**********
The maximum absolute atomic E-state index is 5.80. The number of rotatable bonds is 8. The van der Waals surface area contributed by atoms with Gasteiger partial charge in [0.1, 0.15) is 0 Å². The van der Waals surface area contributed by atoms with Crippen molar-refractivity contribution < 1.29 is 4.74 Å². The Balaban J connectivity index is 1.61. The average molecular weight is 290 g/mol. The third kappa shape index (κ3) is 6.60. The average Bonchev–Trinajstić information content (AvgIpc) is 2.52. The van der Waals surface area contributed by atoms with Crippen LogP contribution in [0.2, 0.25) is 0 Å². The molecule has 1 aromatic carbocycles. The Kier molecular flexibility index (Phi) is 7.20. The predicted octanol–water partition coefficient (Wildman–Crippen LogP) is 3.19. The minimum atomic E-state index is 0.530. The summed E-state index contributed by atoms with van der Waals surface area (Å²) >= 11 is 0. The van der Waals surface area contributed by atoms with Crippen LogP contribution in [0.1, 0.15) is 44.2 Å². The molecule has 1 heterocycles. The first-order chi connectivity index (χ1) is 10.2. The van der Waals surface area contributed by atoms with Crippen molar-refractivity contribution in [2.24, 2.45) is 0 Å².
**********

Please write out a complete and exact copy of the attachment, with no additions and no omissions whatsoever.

The maximum absolute atomic E-state index is 5.80. The number of rotatable bonds is 8. The van der Waals surface area contributed by atoms with Gasteiger partial charge in [0.1, 0.15) is 0 Å². The van der Waals surface area contributed by atoms with Crippen molar-refractivity contribution < 1.29 is 4.74 Å². The Balaban J connectivity index is 1.61. The average molecular weight is 290 g/mol. The third kappa shape index (κ3) is 6.60. The average Bonchev–Trinajstić information content (AvgIpc) is 2.52. The van der Waals surface area contributed by atoms with Crippen LogP contribution in [0.2, 0.25) is 0 Å². The molecule has 1 aromatic carbocycles. The Kier molecular flexibility index (Phi) is 7.20. The predicted octanol–water partition coefficient (Wildman–Crippen LogP) is 3.19. The minimum atomic E-state index is 0.530. The summed E-state index contributed by atoms with van der Waals surface area (Å²) >= 11 is 0. The van der Waals surface area contributed by atoms with Crippen LogP contribution in [0.1, 0.15) is 44.2 Å². The molecule has 1 heterocycles. The first-order chi connectivity index (χ1) is 10.2. The van der Waals surface area contributed by atoms with Crippen molar-refractivity contribution in [2.24, 2.45) is 0 Å².